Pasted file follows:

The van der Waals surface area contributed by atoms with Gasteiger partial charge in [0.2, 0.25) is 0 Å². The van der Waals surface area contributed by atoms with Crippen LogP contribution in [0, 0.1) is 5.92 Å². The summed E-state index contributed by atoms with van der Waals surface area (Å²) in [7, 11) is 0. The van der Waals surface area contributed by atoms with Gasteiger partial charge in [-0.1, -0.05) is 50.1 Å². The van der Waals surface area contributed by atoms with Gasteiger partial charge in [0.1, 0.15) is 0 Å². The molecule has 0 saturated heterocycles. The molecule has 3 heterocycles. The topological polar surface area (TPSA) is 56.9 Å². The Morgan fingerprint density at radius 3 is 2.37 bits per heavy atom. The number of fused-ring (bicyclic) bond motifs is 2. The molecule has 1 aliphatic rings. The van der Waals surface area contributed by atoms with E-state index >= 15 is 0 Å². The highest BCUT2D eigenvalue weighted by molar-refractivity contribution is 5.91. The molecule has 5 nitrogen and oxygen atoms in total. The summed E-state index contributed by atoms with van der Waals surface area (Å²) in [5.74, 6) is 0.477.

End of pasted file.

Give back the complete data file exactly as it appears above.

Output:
The van der Waals surface area contributed by atoms with Gasteiger partial charge in [0.2, 0.25) is 0 Å². The van der Waals surface area contributed by atoms with Crippen LogP contribution in [0, 0.1) is 5.92 Å². The summed E-state index contributed by atoms with van der Waals surface area (Å²) in [7, 11) is 0. The van der Waals surface area contributed by atoms with Gasteiger partial charge in [-0.1, -0.05) is 50.1 Å². The van der Waals surface area contributed by atoms with Gasteiger partial charge in [0.1, 0.15) is 0 Å². The molecule has 0 saturated heterocycles. The molecule has 3 heterocycles. The topological polar surface area (TPSA) is 56.9 Å². The Morgan fingerprint density at radius 3 is 2.37 bits per heavy atom. The number of fused-ring (bicyclic) bond motifs is 2. The molecule has 1 aliphatic rings. The van der Waals surface area contributed by atoms with E-state index >= 15 is 0 Å². The highest BCUT2D eigenvalue weighted by molar-refractivity contribution is 5.91. The molecule has 5 nitrogen and oxygen atoms in total. The summed E-state index contributed by atoms with van der Waals surface area (Å²) in [5.74, 6) is 0.477.